Norma is a charismatic leader with a fatal flaw, she has fallen in love with the enemy, a Roman leader named Pollione. She has broken her vow of chastity and borne children from this relationship. The opera shows her struggle between her public and private life.
The questions the story raises are universal and still extremely relevant today. How do we respond when a partner falls out of love? How do we manage relationships with conflicting beliefs and values? How does this affect our role in society (especially as a public figure)? What is the effect on our relationship with our children?
The opera is notoriously difficult to produce and not only because of the challenges of finding a cast capable of the extraordinary vocal demands. Some of the difficulty springs from the traditional 50BC setting, which feels so removed from our time. I always take my primary duty as director to be a story teller and am extracting and building on story elements to flesh out this opera. I am building up the presence of the children and making Adalgisa (the new object of Pollione’s affection) very subordinate to Norma to enhance her character arc. I am including her in the finale, so that all key players in this tragedy are present for the denouement. Adalgisa never sings again after the famous duet scene which opens Act 2. I have cast Norma and Pollione’s children as twins. I made this decision to shift the dramatic stakes. Maybe Norma only broke her vow of chastity once. I posit she has been in hiding since she discovered her pregnancy and bore the children. The fervent insistence of her presence by her people, which we encounter at the start of the opera, has been fermenting for many years. Once the opera starts the timeline is very brief, less than twenty-four hours and we begin at the tipping point.
The opera is set during the military occupation of Gaul (France) by the Romans. Druidism was the ancient magical religious faith of Gaul and later England and Ireland as the Romans pushed northward that has been revived as a twentieth-century Neo-Pagan religion. The name comes from an old Welsh term for oak, implying that they are the people who know the wisdom of the trees. Julius Caesar encountered the druids in Gaul in the first century B.C.E. where, among other duties, they oversaw the human sacrifices that were then part of the religion. Modern druidic beliefs are not a religion, but more an esoteric society and druid gatherings are still very popular today. There is even footage of Queen Elizabeth II dressed as a druid priestess and participating in a Welsh druid gathering.
In the opera the Gaul’s and druids’ music is rarely mystical, and rather is the music of battle and ferment. Our ‘Gauls’ are essentially military, with reference to resistance fighters holding out against an occupying force and keen for combat. The chorus portrays these fighters and a sect of holy druids and chaste priestesses hiding in the mountains.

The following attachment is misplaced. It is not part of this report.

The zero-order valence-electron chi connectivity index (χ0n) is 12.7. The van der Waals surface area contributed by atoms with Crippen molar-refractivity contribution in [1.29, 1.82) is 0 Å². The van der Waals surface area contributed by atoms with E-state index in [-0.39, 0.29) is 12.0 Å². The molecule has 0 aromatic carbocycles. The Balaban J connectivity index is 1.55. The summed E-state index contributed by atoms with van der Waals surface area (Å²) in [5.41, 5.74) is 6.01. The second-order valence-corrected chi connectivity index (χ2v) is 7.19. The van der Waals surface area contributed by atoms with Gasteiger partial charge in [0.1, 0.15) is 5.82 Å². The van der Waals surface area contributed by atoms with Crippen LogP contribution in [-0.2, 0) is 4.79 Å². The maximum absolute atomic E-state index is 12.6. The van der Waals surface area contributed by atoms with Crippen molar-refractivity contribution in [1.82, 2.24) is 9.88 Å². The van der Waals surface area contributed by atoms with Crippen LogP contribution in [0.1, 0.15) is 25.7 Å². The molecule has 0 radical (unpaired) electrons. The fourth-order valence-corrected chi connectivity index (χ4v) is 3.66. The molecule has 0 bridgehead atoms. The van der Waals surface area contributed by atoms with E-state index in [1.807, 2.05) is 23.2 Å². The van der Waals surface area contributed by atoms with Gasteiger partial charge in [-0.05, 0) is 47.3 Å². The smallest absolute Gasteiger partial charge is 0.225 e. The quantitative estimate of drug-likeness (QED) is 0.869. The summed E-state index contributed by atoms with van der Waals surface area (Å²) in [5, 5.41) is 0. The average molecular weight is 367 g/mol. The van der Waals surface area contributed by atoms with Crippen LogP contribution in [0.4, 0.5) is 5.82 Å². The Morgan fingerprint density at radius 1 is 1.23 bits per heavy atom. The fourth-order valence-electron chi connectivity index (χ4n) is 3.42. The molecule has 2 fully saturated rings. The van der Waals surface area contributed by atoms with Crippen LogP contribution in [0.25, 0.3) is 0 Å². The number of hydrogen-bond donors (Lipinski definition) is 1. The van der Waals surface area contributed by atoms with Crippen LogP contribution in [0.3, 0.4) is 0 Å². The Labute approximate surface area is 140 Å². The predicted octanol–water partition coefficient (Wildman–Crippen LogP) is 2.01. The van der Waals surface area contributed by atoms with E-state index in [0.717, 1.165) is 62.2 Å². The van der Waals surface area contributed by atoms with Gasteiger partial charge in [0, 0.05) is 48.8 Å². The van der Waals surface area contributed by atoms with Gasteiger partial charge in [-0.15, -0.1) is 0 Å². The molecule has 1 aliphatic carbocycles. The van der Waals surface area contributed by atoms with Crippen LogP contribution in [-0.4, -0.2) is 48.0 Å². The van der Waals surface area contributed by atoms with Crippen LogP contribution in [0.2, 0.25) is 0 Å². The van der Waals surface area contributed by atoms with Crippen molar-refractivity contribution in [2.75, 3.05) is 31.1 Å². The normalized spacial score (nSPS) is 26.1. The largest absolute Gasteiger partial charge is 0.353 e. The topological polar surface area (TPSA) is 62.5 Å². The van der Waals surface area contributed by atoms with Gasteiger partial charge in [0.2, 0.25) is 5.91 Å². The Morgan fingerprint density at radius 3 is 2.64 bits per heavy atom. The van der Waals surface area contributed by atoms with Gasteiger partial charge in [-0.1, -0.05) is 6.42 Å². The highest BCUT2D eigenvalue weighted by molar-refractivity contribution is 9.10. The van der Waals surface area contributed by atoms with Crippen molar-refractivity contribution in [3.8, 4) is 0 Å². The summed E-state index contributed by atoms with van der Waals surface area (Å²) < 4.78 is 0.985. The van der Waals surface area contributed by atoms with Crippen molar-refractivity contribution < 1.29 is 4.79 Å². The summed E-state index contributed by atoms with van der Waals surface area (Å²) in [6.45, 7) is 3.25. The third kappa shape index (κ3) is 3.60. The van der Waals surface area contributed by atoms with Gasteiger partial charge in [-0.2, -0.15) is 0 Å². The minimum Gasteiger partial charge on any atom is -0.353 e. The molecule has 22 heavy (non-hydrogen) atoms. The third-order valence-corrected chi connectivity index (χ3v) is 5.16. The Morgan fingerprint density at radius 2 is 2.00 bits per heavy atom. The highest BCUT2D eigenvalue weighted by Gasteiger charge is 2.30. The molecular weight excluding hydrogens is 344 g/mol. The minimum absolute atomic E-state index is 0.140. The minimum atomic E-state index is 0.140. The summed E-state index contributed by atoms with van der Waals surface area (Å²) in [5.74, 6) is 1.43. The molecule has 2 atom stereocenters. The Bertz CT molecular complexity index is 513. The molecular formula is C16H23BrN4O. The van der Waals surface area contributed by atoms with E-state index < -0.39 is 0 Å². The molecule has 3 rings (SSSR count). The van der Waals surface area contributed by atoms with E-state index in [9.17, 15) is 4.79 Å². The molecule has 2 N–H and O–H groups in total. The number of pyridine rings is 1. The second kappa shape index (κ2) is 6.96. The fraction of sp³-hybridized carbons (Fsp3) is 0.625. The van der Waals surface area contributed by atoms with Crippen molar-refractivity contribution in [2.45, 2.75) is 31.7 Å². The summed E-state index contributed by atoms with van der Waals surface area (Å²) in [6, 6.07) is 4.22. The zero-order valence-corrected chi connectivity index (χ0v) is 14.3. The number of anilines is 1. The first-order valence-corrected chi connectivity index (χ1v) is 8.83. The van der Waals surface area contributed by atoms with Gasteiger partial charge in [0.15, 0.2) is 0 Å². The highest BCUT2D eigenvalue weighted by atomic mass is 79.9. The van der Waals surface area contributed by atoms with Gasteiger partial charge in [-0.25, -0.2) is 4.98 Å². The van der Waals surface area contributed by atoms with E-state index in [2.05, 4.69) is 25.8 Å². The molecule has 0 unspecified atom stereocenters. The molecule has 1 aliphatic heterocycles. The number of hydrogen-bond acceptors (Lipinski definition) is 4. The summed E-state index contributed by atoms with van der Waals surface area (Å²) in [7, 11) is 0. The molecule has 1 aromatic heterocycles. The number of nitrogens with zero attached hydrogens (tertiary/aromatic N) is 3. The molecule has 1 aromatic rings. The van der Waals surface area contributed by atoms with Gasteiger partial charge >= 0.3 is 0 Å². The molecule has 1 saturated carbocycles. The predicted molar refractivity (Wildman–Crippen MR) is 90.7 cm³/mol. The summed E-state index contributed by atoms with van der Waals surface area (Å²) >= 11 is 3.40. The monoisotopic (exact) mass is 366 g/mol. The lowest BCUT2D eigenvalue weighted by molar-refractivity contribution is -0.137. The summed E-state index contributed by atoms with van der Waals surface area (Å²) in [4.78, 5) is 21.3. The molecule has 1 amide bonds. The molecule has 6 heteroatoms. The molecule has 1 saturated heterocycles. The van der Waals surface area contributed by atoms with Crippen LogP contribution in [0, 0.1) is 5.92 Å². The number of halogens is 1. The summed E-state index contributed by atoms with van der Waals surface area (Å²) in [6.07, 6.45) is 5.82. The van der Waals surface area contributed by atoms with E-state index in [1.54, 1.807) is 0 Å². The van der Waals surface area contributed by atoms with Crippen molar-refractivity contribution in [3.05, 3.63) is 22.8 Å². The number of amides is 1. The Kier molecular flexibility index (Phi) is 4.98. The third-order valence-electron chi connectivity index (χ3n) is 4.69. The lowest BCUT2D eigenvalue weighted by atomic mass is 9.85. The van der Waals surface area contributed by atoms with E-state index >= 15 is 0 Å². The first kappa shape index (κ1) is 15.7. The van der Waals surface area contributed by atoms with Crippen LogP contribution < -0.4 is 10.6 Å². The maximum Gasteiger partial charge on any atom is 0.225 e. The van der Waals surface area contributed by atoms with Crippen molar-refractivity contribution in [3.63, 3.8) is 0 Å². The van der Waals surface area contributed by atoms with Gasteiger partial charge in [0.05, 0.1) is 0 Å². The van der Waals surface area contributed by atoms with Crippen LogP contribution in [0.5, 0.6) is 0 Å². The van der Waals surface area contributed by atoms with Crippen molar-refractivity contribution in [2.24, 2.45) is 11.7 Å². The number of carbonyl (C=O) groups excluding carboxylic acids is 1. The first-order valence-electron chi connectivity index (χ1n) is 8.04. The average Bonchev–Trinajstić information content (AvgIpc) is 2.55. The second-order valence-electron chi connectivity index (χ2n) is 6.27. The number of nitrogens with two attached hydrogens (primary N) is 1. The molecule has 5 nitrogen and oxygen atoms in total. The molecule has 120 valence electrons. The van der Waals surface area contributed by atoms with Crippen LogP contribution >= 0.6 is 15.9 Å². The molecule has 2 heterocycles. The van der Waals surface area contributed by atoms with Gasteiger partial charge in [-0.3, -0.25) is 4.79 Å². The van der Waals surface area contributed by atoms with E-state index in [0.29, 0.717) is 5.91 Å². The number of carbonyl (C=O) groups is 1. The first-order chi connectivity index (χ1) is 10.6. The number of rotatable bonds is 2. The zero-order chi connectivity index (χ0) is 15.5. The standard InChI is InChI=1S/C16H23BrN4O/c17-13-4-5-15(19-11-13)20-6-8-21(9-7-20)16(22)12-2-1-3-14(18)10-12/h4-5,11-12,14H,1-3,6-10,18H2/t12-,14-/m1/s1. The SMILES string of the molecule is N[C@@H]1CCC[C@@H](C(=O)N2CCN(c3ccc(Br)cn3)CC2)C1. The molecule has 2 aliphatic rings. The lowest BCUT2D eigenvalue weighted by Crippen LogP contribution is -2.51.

Norma wears the robes of the ancient priestesses and is the embodiment of their beliefs. She is a symbol of the past in a changing world. For the Gauls, she is all knowing and their political and spiritual leader. Her father, Oroveso, shifts between the desire to be part of the resistance and the need to follow the old beliefs. Pollione, the Roman Pro-Consul, is heroic, impulsive and arrogant. He has fallen deeply in love with an innocent and sweet tempered woman in Adalgisa, perhaps as balm for his wounded pride from his experiences with Norma The combative power of Norma and Pollione, both enormously powerful, trying to exist as a couple is too volatile to imagine. He has all the righteousness of the oppressors throughout history, believing he is bringing enlightenment to Norma’s people. Mussolini’s army occupied parts of the French Alps throughout 1940, and with this as inspiration, costume designer Harriet Oxley dresses Pollione with reference to military oppressors closely tied to the world of mid 20th century European fascism.
Designer Dale Ferguson has created a symbolic space within the intimate Athenaeum Theatre which can accommodate over forty singers, keep the stature of a tragedy, the mystery of a forest and the intimacy of Norma’s secret hideout. Reacting to Norma’s Greek theatre ‘bones’, we have built a stylised amphitheatre as an arena where this great tale unfolds. The metaphor of the theatre is strong in the work, the ‘theatre’ of public life, ceremonial worship and the inevitable parallels with Medea. Using theatrical devices suggested by the libretto, secrets are hidden by panels, veils and curtains until the truth is revealed in glaring light.
— Suzanne Chaundy